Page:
Advertisement

The Scientist

» insects

Most Recent

image: Clean Wood = Fewer Insects

Clean Wood = Fewer Insects

By | May 28, 2014

A study finds that fumigating or heat treating wooden pallets and crates can slow the spread of bark- and wood-boring insect pests such as the emerald ash borer.

0 Comments

image: RNA Determines Sex in Silk Worms

RNA Determines Sex in Silk Worms

By | May 19, 2014

The finding is the first case of sex determination that does not involve a protein and may one day be a boon to silk manufacturers.

0 Comments

image: A Mite-y Fast Arthropod

A Mite-y Fast Arthropod

By | April 29, 2014

Move over, cheetah. A mite from Southern California sets the new record for world’s fastest land animal relative to body size.

0 Comments

image: Females in Charge

Females in Charge

By | April 21, 2014

Insects in Brazil go beyond simple behavioral sex-role reversal. In these animals, the females use an erectile organ to penetrate the male’s genital chamber.

1 Comment

image: Behavior Brief

Behavior Brief

By | March 27, 2014

A round-up of recent discoveries in behavior research

0 Comments

image: Agricultural Pest Out-Evolves GM Crop

Agricultural Pest Out-Evolves GM Crop

By | March 19, 2014

The corn rootworm has become resistant to a genetically modified maize variety that produces an insecticidal toxin.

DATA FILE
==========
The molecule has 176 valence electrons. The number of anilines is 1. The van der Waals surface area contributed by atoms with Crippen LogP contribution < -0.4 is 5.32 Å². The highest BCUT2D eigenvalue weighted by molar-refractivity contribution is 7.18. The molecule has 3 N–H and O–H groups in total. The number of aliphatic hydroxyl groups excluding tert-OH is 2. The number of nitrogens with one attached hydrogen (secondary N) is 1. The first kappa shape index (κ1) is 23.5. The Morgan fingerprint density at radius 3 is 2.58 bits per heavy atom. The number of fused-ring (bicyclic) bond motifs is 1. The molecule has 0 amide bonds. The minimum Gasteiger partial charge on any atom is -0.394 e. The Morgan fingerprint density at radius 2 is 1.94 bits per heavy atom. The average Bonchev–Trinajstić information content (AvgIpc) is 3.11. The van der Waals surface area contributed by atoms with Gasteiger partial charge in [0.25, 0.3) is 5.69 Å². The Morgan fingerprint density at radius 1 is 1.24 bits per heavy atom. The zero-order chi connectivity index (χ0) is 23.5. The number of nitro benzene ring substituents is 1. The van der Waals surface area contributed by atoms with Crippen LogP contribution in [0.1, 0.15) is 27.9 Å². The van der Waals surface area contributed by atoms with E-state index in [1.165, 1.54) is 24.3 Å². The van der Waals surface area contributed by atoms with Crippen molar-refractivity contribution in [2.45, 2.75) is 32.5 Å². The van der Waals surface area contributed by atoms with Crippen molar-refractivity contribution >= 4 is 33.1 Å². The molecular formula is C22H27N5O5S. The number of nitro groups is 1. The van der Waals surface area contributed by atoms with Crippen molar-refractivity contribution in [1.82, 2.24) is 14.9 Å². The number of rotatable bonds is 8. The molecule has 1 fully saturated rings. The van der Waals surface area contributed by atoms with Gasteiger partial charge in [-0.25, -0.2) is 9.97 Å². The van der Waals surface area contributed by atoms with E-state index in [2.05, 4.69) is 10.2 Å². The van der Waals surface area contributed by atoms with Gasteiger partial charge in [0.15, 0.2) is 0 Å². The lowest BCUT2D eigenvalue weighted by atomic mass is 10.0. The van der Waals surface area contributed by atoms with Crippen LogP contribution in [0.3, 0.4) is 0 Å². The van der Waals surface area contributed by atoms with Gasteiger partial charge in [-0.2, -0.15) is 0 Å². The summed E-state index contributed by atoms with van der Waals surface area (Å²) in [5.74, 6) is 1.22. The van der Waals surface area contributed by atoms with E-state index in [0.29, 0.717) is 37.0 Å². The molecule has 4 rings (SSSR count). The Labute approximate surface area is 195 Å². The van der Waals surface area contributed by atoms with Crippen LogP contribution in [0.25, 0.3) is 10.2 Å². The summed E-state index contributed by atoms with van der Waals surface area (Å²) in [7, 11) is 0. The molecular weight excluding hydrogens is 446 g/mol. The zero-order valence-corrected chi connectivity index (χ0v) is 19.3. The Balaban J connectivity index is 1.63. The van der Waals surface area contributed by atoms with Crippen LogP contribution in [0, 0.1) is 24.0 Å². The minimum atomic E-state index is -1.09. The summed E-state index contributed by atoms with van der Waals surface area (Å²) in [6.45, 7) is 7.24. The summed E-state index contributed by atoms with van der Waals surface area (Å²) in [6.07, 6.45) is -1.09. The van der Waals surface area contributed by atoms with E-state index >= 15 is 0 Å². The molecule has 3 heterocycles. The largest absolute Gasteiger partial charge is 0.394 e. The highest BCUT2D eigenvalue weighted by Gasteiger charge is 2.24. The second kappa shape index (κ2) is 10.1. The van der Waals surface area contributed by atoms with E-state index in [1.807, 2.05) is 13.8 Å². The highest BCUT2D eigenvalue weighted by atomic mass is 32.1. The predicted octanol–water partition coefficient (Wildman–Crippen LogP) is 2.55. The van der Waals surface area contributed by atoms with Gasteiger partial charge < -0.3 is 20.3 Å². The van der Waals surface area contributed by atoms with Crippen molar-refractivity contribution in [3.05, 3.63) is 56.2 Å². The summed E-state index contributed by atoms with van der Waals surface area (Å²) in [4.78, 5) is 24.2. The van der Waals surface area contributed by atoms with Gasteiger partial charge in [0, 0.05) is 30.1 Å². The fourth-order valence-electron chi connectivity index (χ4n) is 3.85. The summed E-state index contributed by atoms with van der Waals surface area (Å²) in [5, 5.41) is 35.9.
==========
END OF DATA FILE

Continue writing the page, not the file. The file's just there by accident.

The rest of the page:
6 Comments

image: Tenacious Termites

Tenacious Termites

By | February 1, 2014

Formosan subterranean termites evade deadly pathogens by building nests lined with their own feces.

0 Comments

image: For the Greater Good?

For the Greater Good?

By | January 27, 2014

Pathogenic fungi and insect herbivores appear to support plant biodiversity in the rainforests.

1 Comment

image: The Shared Perfumes of Queens

The Shared Perfumes of Queens

By | January 16, 2014

Ant, bee, and wasp queens emit a similar class of pheromones that sterilize their workers, hinting at a shared ancestry for these chemicals.

1 Comment

image: Little Drummer Bugs

Little Drummer Bugs

By | December 1, 2013

South African termites can relay vibrational alarm signals through their enormous nests by pounding their heads against the ground.

0 Comments

Follow The Scientist

icon-facebook icon-linkedin icon-twitter icon-vimeo icon-youtube
Advertisement
Brady
Brady

Stay Connected with The Scientist

  • icon-facebook The Scientist Magazine
  • icon-facebook The Scientist Careers
  • icon-facebook Neuroscience Research Techniques
  • icon-facebook Genetic Research Techniques
  • icon-facebook Cell Culture Techniques
  • icon-facebook Microbiology and Immunology
  • icon-facebook Cancer Research and Technology
  • icon-facebook Stem Cell and Regenerative Science
Advertisement
TwistDx
TwistDx
Advertisement